Here’s Why the Gawker Verdict Should Be���and Likely Will Be—Overturned

March 22, 2016, 5:47 PM UTC
Hulk Hogan, Terry Bollea
Hulk Hogan, whose given name is Terry Bollea, takes a moment as attorneys talk to the judge in court on Tuesday, March 8, 2016, during his trial against Gawker Media, in St Petersburg, Fl. Hogan and his attorneys are suing Gawker for $100 million, saying that his privacy was violated, and he suffered emotional distress after Gawker posted one minute and forty one seconds of a sex tape filmed of Hogan and his then-best friend’s wife. (John Pendygraft/Tampa Bay Times via AP, Pool) MANDATORY NY POST OUT
John Pendygraft — AP

You could almost hear the gasps from media-industry insiders last week when a Florida court handed down a mammoth $115 million judgment against Gawker Media in a privacy suit by former wrestling star Hulk Hogan. But despite the headline-grabbing nature of the award, there are plenty of good reasons to believe the decision should be—and likely will be—overturned.

In case you haven’t been following the case closely, Hogan—whose real name is Terry Bollea—sued Gawker for publishing a 90 second clip in 2012 from a video recorded in 2006 of the wrestler having sex with the wife of a friend, a radio DJ known as Bubba the Love Sponge Clem.

Hogan’s legal team argued that the publishing of the clip was an invasion of the wrestler’s privacy, or what’s called a “public statement of private facts,” and that it was an “intentional infliction of emotional distress.” It should be noted that Hogan had tried to sue Gawker over the same video clip several other times in a number of different courts, based on a variety of legal arguments including copyright infringement, but failed every time until now.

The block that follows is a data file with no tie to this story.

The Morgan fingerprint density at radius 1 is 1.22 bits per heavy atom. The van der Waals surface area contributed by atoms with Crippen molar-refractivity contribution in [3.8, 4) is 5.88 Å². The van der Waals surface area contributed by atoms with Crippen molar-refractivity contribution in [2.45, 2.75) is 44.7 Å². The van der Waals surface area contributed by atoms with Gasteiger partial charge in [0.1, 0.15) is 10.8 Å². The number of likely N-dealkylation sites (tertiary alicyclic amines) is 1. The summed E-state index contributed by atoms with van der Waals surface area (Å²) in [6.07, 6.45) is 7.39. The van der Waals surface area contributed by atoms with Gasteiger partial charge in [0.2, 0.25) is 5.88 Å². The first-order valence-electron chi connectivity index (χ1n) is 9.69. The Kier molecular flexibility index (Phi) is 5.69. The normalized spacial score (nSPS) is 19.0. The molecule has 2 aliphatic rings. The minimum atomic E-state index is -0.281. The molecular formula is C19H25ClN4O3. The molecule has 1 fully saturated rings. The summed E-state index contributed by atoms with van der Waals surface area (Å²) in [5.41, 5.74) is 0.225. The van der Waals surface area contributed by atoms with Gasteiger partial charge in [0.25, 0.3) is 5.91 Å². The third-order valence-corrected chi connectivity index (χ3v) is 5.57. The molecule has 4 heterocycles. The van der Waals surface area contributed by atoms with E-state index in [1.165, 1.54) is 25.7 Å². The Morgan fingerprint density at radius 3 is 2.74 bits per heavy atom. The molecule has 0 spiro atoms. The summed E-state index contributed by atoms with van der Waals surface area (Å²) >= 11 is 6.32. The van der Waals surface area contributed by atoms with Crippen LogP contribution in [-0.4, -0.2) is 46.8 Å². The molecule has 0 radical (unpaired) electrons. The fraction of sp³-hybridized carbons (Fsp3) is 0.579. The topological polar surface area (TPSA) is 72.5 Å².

In a nutshell, the current case is a fairly straightforward contest between Hulk Hogan’s right to privacy and Gawker’s First Amendment right to publish newsworthy content. And the main reason why the Florida ruling will almost certainly be overturned on appeal is that the second of these principles almost always trumps the first—and there’s no compelling reason to believe that the Hogan case is significantly different from others that have gone before it.

In fact, several other courts—including one at the federal level—have already ruled in Gawker’s favor when it comes to publication of the Hogan video, upholding the idea that the First Amendment protects this kind of newsworthy speech despite any competing claims about privacy.

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While the size of the jury award has gotten a lot of attention (the court tacked on another $25 million in punitive damages earlier this week, part of which is to be paid by Gawker founder Nick Denton and writer AJ Dilaurio personally), the legal reality is that juries are notoriously prone to award huge sums based on questionable reasoning. And such awards are often set aside a short time later.

As with so many First Amendment cases, there’s no question that the Gawker story is unpleasant and possibly even offensive, and certainly distasteful in a variety of ways. But the test of a free speech standard isn’t that it protects speech everyone agrees with—it’s that it protects a media outlet’s right to publish offensive or unsavory or distasteful speech as well.